# Derivatives Exam

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Module 6，13章，

The valuation of European call based on the Black-Scholes-Merton model.

The valuation of European put based on the Black-Scholes-Merton model.

See the example on page 305.

13.13. What is the price of a European call option on a non-dividend-paying stock when the

stock price is \$52, the strike price is \$50, the risk-free interest rate is 12% per annum, the

volatility is 30% per annum, and the time to maturity is three months?

, , , , and .

The price of the European call is

13.14. What is the price of a European put option on a non-dividend-paying stock when the

stock price is \$69, the strike price is \$70, the risk-free interest rate is 5% per annum, the

volatility is 35% per annum, and the time to maturity is six months?

, , , , and .

The price of the European put is

Module 8

Value-at-risk (VaR).

Two-asset portfolio.

Diversification benefit.

See the example on page 436-438.

The volatility of SBN company is 1.5% per day and the size of the position is \$6 million. Assuming that the change is normally distributed, find a one-day 97% VaR and 10-day 90% VaR.

VaR for 97% Confidence level

10-day VaR for SBN = \$6000000 x 1.5% x 1.880793608 x 10^0.5

\$535,283.24

VaR for 90% Confidence level

10-day VaR for SBN = \$6000000 x 1.5% x 1.281551566 x 10^0.5

\$364,735.97

Consider a portfolio consisting of \$4 million invested in Stock Fund and \$6 million in Bond Fund. The daily volatility of Stock Fund is 1% and the daily volatility of Bond Fund is 2%. The correlation coefficient between two funds is -0.4 and they are normally distributed.

1. a) Find the 10-day 99% VaR.

Standard Deviation of portfolio when Corr = – 40%

Standard deviation of stock = SdA = 1% ; Standard deviation of bond = SdB = 2%;

Weight of stock = wA = 40% ; Weight of bond = wB = 60%

Standard Deviation of portfolio = (wA^2*sdA^2+wB^2*sdB^2+2*Corr*wA*sdA*wB*sdB)^0.5

= (40%^2*1%^2+60%^2*2%^2+2*-40%*40%*1%*60%*2%)^0.5

= 1.102724%

10-day VaR of portfolio at 99% confidence level

= Portfolio value x Standard deviation daily x Z-score for 99% confidence level x Days^0.5

= 10,000,000 x 1.102724% x 2.326347874 x 10^0.5

= \$811,225.30

.

1. b) Find the diversification benefit.

Diversification benefit = VaR of stock + VaR of Bond – VaR of Portfolio

VaR of stock

= Stock value x Standard deviation daily x Z-score for 99% confidence level x Days^0.5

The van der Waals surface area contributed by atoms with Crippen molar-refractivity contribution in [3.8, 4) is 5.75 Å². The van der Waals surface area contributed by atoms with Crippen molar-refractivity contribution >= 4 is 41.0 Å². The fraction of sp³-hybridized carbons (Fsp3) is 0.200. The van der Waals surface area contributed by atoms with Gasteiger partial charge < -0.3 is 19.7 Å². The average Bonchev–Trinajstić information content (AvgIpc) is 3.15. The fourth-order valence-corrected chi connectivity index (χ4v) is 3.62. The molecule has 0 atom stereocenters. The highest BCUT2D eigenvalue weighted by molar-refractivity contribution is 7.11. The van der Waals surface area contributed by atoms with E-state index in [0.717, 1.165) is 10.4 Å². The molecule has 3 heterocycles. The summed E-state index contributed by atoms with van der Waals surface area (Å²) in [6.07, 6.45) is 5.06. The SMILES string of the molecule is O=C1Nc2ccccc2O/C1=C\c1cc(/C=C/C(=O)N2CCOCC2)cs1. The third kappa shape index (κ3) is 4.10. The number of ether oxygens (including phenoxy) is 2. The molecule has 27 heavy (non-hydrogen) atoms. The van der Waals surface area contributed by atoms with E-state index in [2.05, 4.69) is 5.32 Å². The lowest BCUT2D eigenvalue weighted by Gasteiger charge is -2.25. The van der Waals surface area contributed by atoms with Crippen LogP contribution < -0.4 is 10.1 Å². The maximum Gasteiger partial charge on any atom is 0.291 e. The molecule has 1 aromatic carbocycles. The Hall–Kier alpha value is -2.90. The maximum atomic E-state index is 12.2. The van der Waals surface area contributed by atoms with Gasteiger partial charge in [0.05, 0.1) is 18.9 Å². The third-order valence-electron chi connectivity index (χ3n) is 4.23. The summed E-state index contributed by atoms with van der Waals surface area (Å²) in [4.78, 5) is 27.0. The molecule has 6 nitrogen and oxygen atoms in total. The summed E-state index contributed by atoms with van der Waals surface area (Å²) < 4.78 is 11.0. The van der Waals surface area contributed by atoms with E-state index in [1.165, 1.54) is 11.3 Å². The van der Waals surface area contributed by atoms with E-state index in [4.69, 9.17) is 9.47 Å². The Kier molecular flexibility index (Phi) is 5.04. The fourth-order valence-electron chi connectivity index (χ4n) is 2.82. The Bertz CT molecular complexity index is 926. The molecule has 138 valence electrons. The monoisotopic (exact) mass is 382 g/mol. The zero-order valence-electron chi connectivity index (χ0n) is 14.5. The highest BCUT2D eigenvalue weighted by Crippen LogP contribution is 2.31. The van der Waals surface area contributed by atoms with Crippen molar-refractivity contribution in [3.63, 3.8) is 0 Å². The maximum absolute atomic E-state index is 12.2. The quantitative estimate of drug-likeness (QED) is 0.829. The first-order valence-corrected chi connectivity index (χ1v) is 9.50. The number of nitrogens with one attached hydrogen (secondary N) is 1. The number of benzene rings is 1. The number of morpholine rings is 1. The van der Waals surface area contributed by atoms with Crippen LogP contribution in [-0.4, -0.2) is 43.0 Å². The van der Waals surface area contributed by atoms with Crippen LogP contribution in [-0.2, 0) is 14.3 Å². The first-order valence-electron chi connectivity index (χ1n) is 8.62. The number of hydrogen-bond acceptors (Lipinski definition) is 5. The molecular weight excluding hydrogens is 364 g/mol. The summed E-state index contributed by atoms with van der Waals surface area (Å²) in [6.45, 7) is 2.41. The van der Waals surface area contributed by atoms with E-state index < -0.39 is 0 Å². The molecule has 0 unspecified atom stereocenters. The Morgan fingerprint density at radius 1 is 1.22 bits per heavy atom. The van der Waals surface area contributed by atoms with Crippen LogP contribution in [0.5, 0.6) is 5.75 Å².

= 4000000 x 1% x 2.326347874 x 10^0.5

= \$294,262.32

VaR of Bond

= Bond value x Standard deviation daily x Z-score for 99% confidence level x Days^0.5

= 6000000 x 2% x 2.326347874 x 10^0.5

= \$882,786.95

Diversification benefit = \$294,262.32 + \$882,786.95 – \$811,225.30

Diversification benefit = \$365,823.97

Module 8

Weather derivatives.

HDD and CDD.

See the example on page 515-516.

Suppose that you buy a weather call option with strike price = 200 based on HDD because you are concerned about unexpectedly cool weather in summer. The payment rate on the option contract is \$1,000 and the payment cap is \$200,000.

1. a) If the cumulative HDD = 320, what is your payoff?

payoff on the option = min(200,000, 320 – 200 * 1000)

payoff on the option = 120,000

1. b) If the cumulative HDD = 450, what is your payoff?

payoff on the option = min (200,000, 450 – 200* 1000)

payoff on the option = min (200,000 , 250,000) = 200,000

Module 6

Risk-neutral valuation.

Risk-neutral valuation vs Real World valuation.

See the example on page 272-274.

12.10. A stock price is currently \$80. It is known that at the end of four months it will be either

\$75 or \$85. The risk-free interest rate is 5% per annum with continuous compounding.

What is the value of a four-month European put option with a strike price of \$80? Use

no-arbitrage arguments.

The value of the option is therefore \$1.80.

,

12.11. A stock price is currently \$40. It is known that at the end of three months it will be either

\$45 or \$35. The risk-free rate of interest with quarterly compounding is 8% per annum.

Calculate the value of a three-month European put option on the stock with an exercise

price of \$40. Verify that no-arbitrage arguments and risk-neutral valuation arguments

the value of the option is \$2.06.

The expected value of the option in a risk-neutral world is

This has a present value of

This is consistent with the no-arbitrage answer.

12.18. The futures price of a commodity is \$90. Use a three-step tree to value (a) a nine-month

American call option with strike price \$93 and (b) a nine-month American put option

with strike price \$93. The volatility is 28% and the risk-free rate (all maturities) is 3%

with continuous compounding.

The tree for valuing the call is in Figure S12.5a and that for valuing the put is in Figure S12.5b. The values are 7.94 and 10.88, respectively.

CALL                                                                                     PUT

Module 7

Dynamic delta hedging.

See the example on page 365-367.

A trader sells 10 call option contracts on a certain stock. The option price is \$6, the stock price is \$40, and the option’s delta is 0.4. The trader’s portfolio consists of short call and long stock.

1. a) Find the number of stocks purchased to make your portfolio delta-neutral.

Delta for 1 short call option                  -Δ= -0.4

The total delta of options                     10 x (- 0.4) = – 4.

The delta of 1 stock                             1

Therefore, the number of stocks purchased to make the portfolio delta neutral = 4/1 = 4

1. b) When the stock price increases by \$2, prove that your portfolio is delta-neutral by showing that gain and loss are offset.

When the stock price increase, the value of the stock = 42 x 4 = 168

Gain on stocks = 168 – (4 x 40) = 8

Value of the option position = 10 x (6- (2 x 0.4)) = 52

Loss on options = (10 x 6) – 52 = 8

Therefore, gain and loss are offset.

Last Updated on February 11, 2019